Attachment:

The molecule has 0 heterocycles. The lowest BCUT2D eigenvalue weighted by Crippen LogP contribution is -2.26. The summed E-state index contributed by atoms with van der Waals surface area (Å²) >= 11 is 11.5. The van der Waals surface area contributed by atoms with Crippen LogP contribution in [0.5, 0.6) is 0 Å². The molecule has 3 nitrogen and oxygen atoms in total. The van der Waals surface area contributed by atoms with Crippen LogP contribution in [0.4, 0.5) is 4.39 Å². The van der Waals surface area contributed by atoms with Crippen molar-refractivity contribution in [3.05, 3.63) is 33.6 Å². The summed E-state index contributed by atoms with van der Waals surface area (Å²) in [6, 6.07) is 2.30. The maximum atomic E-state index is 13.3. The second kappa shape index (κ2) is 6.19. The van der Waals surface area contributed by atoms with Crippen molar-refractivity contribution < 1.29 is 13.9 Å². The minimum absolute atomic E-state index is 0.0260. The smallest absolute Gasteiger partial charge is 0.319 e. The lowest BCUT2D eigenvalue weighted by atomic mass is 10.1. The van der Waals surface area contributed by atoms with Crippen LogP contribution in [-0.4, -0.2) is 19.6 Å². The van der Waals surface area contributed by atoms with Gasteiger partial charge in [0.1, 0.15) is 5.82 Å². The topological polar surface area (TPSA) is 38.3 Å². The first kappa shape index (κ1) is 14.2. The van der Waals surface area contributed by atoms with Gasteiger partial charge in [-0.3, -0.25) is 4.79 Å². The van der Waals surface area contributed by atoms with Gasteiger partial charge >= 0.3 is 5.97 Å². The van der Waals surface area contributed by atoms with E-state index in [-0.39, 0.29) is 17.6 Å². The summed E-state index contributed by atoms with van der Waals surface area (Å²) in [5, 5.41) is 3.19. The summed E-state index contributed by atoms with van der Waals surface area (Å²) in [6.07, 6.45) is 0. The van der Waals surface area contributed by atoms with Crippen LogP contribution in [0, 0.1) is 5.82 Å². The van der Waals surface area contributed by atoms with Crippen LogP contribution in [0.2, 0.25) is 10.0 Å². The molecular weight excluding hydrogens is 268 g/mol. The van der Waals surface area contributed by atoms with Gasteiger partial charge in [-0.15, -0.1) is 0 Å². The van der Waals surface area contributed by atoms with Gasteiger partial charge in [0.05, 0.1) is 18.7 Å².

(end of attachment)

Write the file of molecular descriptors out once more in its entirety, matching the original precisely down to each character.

The molecule has 0 heterocycles. The lowest BCUT2D eigenvalue weighted by Crippen LogP contribution is -2.26. The summed E-state index contributed by atoms with van der Waals surface area (Å²) >= 11 is 11.5. The van der Waals surface area contributed by atoms with Crippen LogP contribution in [0.5, 0.6) is 0 Å². The molecule has 3 nitrogen and oxygen atoms in total. The van der Waals surface area contributed by atoms with Crippen LogP contribution in [0.4, 0.5) is 4.39 Å². The van der Waals surface area contributed by atoms with Crippen molar-refractivity contribution in [3.05, 3.63) is 33.6 Å². The summed E-state index contributed by atoms with van der Waals surface area (Å²) in [6, 6.07) is 2.30. The maximum atomic E-state index is 13.3. The second kappa shape index (κ2) is 6.19. The van der Waals surface area contributed by atoms with Crippen molar-refractivity contribution < 1.29 is 13.9 Å². The minimum absolute atomic E-state index is 0.0260. The smallest absolute Gasteiger partial charge is 0.319 e. The lowest BCUT2D eigenvalue weighted by atomic mass is 10.1. The van der Waals surface area contributed by atoms with Crippen LogP contribution in [-0.4, -0.2) is 19.6 Å². The van der Waals surface area contributed by atoms with Gasteiger partial charge in [0.1, 0.15) is 5.82 Å². The topological polar surface area (TPSA) is 38.3 Å². The first kappa shape index (κ1) is 14.2. The van der Waals surface area contributed by atoms with Gasteiger partial charge in [-0.3, -0.25) is 4.79 Å². The van der Waals surface area contributed by atoms with Gasteiger partial charge >= 0.3 is 5.97 Å². The van der Waals surface area contributed by atoms with E-state index in [-0.39, 0.29) is 17.6 Å². The summed E-state index contributed by atoms with van der Waals surface area (Å²) in [5, 5.41) is 3.19. The summed E-state index contributed by atoms with van der Waals surface area (Å²) in [6.07, 6.45) is 0. The van der Waals surface area contributed by atoms with Crippen LogP contribution in [0, 0.1) is 5.82 Å². The van der Waals surface area contributed by atoms with Crippen LogP contribution in [0.2, 0.25) is 10.0 Å². The molecular weight excluding hydrogens is 268 g/mol. The van der Waals surface area contributed by atoms with Gasteiger partial charge in [-0.15, -0.1) is 0 Å². The van der Waals surface area contributed by atoms with Gasteiger partial charge in [0.05, 0.1) is 18.7 Å².